We drove to the coastline so as to visit the Fort St. George's area, which we had access to after a thorough "screening" by guards at its entrance. The Fort is said to have taken its name from Sint George who is believed to have had a significant influence in the region in 1644, with the Fort's completion coinciding with the Saint's birthday.
Primarily erected as a trading post it is now divided into two sections - Saint Mary's Church and the Fort Museum.
We visited Saint Mary's Church because of it being not only the oldest Church built by the British but also the oldest Anglican Church East of Suez. Constructed in 1678-1680 Saint Mary's interior caught my attention, and I believe every other visitor's because of the numerous memorial plaques and monuments around the nave and the aisles' columns. I couldn't help photographing some, as well as the baptismal font's plaque with the rather interesting history of the font.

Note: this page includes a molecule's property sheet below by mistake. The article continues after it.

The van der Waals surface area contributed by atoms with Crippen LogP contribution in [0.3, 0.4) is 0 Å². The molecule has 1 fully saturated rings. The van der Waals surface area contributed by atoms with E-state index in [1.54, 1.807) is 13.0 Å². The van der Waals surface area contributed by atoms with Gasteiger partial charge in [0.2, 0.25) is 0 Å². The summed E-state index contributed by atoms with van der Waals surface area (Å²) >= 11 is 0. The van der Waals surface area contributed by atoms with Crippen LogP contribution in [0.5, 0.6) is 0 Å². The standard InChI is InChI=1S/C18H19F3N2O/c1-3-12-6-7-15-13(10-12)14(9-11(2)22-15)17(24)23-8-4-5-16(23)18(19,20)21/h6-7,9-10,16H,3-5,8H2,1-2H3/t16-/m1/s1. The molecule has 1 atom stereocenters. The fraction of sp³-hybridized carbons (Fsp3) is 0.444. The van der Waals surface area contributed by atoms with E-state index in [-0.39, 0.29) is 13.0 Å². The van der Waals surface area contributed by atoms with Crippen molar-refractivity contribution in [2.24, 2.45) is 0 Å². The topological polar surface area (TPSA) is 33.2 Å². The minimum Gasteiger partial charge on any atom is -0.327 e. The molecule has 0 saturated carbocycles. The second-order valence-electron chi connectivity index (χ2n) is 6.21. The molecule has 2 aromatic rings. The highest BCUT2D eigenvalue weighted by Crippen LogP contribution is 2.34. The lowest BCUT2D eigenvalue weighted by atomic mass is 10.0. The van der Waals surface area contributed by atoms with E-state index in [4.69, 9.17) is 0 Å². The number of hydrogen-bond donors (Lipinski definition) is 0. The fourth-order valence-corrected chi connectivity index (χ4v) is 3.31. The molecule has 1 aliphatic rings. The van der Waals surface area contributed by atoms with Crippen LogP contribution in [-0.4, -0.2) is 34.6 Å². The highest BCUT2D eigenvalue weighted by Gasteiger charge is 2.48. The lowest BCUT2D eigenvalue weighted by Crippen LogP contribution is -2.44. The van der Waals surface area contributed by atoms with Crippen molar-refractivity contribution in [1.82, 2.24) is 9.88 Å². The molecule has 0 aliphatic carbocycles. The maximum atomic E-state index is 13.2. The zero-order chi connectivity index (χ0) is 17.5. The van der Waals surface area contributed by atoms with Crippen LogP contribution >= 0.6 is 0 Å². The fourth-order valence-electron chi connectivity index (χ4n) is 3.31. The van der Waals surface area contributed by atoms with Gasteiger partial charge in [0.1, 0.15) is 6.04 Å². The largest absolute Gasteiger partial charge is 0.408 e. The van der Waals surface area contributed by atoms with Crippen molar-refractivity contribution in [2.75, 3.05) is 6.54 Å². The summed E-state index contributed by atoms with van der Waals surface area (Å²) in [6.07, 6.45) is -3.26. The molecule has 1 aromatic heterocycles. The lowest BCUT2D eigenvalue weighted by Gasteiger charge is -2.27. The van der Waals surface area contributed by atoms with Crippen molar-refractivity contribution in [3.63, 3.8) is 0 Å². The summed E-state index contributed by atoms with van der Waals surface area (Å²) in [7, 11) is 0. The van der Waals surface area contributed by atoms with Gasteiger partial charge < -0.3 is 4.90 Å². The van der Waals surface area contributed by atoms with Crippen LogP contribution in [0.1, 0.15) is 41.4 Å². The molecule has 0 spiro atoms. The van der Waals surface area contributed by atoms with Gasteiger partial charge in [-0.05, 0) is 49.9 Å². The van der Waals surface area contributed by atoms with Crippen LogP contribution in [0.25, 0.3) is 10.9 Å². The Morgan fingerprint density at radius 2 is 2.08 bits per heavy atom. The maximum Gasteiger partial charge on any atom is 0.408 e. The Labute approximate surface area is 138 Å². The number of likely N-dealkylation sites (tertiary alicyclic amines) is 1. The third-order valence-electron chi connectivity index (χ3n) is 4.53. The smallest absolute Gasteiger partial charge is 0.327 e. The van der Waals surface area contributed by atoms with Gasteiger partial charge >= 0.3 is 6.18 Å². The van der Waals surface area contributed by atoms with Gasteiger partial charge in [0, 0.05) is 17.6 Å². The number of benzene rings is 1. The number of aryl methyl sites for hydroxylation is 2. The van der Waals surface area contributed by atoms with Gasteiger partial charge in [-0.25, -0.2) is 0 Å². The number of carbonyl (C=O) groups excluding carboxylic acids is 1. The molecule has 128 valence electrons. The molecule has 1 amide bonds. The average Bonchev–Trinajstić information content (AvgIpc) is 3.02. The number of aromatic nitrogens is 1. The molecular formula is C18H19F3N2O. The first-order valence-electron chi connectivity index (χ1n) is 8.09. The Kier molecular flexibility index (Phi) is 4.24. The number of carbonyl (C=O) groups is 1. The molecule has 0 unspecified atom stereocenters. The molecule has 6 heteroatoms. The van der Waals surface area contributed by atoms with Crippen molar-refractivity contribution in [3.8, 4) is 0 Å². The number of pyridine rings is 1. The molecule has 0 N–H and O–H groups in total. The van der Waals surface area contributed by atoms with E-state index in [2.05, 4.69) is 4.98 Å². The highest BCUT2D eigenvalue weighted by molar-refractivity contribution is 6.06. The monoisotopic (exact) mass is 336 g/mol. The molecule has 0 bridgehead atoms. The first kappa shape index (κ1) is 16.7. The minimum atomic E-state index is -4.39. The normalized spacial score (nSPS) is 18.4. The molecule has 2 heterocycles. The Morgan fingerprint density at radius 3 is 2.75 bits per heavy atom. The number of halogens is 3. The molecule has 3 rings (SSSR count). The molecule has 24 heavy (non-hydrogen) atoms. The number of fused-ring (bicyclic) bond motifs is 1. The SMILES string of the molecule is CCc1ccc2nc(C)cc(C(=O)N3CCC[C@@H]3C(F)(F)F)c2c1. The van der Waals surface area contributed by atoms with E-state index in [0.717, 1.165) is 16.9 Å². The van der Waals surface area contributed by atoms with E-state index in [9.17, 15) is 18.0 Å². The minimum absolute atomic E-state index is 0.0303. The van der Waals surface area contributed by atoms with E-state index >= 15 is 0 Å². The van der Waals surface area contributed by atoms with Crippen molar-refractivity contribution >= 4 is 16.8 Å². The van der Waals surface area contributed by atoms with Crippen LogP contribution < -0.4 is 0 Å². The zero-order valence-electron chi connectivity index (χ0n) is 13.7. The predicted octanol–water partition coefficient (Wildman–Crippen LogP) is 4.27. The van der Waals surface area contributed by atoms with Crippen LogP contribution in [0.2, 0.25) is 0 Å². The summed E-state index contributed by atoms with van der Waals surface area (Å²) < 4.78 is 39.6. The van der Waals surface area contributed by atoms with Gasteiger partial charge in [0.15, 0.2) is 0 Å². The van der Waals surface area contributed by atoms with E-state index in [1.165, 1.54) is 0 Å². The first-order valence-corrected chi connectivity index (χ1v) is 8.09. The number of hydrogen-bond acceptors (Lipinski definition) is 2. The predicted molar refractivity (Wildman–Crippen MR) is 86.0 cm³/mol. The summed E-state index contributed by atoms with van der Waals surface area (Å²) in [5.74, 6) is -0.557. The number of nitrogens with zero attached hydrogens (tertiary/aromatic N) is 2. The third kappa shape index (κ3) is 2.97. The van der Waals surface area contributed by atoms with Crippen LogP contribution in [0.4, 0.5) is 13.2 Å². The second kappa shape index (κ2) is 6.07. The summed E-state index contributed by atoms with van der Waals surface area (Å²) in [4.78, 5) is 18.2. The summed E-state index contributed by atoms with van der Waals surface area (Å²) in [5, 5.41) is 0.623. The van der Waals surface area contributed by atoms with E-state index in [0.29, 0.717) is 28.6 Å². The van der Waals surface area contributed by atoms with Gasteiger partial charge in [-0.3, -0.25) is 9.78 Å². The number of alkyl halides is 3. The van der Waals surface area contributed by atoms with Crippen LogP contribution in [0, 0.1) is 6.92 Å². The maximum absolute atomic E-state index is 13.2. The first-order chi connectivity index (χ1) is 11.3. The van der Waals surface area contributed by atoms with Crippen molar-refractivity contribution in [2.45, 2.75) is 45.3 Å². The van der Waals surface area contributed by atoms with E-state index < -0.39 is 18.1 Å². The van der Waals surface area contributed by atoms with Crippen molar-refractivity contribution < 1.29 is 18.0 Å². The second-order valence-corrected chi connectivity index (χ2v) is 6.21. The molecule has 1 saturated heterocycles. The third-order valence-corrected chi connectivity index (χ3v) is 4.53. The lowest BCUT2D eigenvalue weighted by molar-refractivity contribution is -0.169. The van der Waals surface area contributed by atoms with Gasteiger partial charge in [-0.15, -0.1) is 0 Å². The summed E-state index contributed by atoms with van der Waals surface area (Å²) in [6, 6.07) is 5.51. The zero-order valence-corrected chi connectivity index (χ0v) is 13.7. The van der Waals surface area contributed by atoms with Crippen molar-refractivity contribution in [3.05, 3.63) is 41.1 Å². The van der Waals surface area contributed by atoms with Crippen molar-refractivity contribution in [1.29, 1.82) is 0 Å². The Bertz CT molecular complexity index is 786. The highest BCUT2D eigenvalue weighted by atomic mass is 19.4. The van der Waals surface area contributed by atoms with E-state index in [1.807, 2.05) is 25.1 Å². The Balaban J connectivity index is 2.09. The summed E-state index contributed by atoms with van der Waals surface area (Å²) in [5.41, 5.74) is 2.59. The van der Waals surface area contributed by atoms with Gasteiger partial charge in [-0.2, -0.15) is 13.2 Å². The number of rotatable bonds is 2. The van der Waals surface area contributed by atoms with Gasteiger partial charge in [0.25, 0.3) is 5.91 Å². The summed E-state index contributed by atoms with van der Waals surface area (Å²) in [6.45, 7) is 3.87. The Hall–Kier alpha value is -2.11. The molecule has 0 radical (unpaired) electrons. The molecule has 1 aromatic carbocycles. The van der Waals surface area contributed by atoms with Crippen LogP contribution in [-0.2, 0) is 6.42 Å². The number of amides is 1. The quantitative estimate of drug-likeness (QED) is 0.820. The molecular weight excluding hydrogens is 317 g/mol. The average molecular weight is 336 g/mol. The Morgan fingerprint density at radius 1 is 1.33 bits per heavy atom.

The Church was "invaded" by school teenagers in their uniforms as we made our way into the churchyard gardens, but no sooner than that we were followed by some of those teenagers, particularly girls, who were dying to talk to us and have their photos taken with some of us.
Carole surrounded by school girls
As we made our way out I unexpectedly noticed a Hindu shrine I hadn't noticed on the way in, which was worth looking at, though I would have to ask Sagar for further explanations regarding the worshipper's posture.